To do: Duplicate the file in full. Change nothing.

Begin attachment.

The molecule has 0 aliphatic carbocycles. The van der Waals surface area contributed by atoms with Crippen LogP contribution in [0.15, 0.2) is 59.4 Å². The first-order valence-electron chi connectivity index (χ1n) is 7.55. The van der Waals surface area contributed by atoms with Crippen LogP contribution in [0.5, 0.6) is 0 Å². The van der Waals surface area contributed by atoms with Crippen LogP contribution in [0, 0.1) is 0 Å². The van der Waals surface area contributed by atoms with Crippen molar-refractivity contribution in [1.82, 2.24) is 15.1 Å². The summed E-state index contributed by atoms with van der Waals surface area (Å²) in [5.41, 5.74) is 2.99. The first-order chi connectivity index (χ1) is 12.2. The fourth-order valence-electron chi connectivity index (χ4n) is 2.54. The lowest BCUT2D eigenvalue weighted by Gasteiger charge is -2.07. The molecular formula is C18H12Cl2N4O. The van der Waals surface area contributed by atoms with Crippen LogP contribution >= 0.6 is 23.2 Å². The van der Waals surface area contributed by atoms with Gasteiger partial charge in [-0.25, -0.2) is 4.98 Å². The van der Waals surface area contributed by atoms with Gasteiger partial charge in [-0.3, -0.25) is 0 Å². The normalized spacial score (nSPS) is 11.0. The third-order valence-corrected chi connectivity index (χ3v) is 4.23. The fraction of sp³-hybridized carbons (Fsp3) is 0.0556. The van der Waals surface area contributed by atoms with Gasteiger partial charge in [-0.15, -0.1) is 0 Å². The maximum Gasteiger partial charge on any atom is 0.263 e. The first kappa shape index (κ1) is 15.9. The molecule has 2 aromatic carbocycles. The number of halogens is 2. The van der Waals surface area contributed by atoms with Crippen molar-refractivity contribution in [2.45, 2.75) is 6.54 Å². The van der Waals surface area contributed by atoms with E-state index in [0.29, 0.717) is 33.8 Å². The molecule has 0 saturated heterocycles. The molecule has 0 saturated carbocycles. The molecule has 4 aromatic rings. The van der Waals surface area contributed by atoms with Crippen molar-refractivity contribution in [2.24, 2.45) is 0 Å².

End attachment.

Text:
The molecule has 0 aliphatic carbocycles. The van der Waals surface area contributed by atoms with Crippen LogP contribution in [0.15, 0.2) is 59.4 Å². The first-order valence-electron chi connectivity index (χ1n) is 7.55. The van der Waals surface area contributed by atoms with Crippen LogP contribution in [0.5, 0.6) is 0 Å². The van der Waals surface area contributed by atoms with Crippen LogP contribution in [0, 0.1) is 0 Å². The van der Waals surface area contributed by atoms with Crippen molar-refractivity contribution in [1.82, 2.24) is 15.1 Å². The summed E-state index contributed by atoms with van der Waals surface area (Å²) in [5.41, 5.74) is 2.99. The first-order chi connectivity index (χ1) is 12.2. The fourth-order valence-electron chi connectivity index (χ4n) is 2.54. The lowest BCUT2D eigenvalue weighted by Gasteiger charge is -2.07. The molecular formula is C18H12Cl2N4O. The van der Waals surface area contributed by atoms with Crippen LogP contribution >= 0.6 is 23.2 Å². The van der Waals surface area contributed by atoms with Gasteiger partial charge in [-0.25, -0.2) is 4.98 Å². The van der Waals surface area contributed by atoms with Gasteiger partial charge in [-0.3, -0.25) is 0 Å². The normalized spacial score (nSPS) is 11.0. The third-order valence-corrected chi connectivity index (χ3v) is 4.23. The fraction of sp³-hybridized carbons (Fsp3) is 0.0556. The van der Waals surface area contributed by atoms with Gasteiger partial charge in [-0.15, -0.1) is 0 Å². The maximum Gasteiger partial charge on any atom is 0.263 e. The first kappa shape index (κ1) is 15.9. The molecule has 2 aromatic carbocycles. The number of halogens is 2. The van der Waals surface area contributed by atoms with Crippen molar-refractivity contribution in [2.45, 2.75) is 6.54 Å². The van der Waals surface area contributed by atoms with E-state index in [0.29, 0.717) is 33.8 Å². The molecule has 0 saturated heterocycles. The molecule has 0 saturated carbocycles. The molecule has 4 aromatic rings. The van der Waals surface area contributed by atoms with Crippen molar-refractivity contribution in [2.24, 2.45) is 0 Å².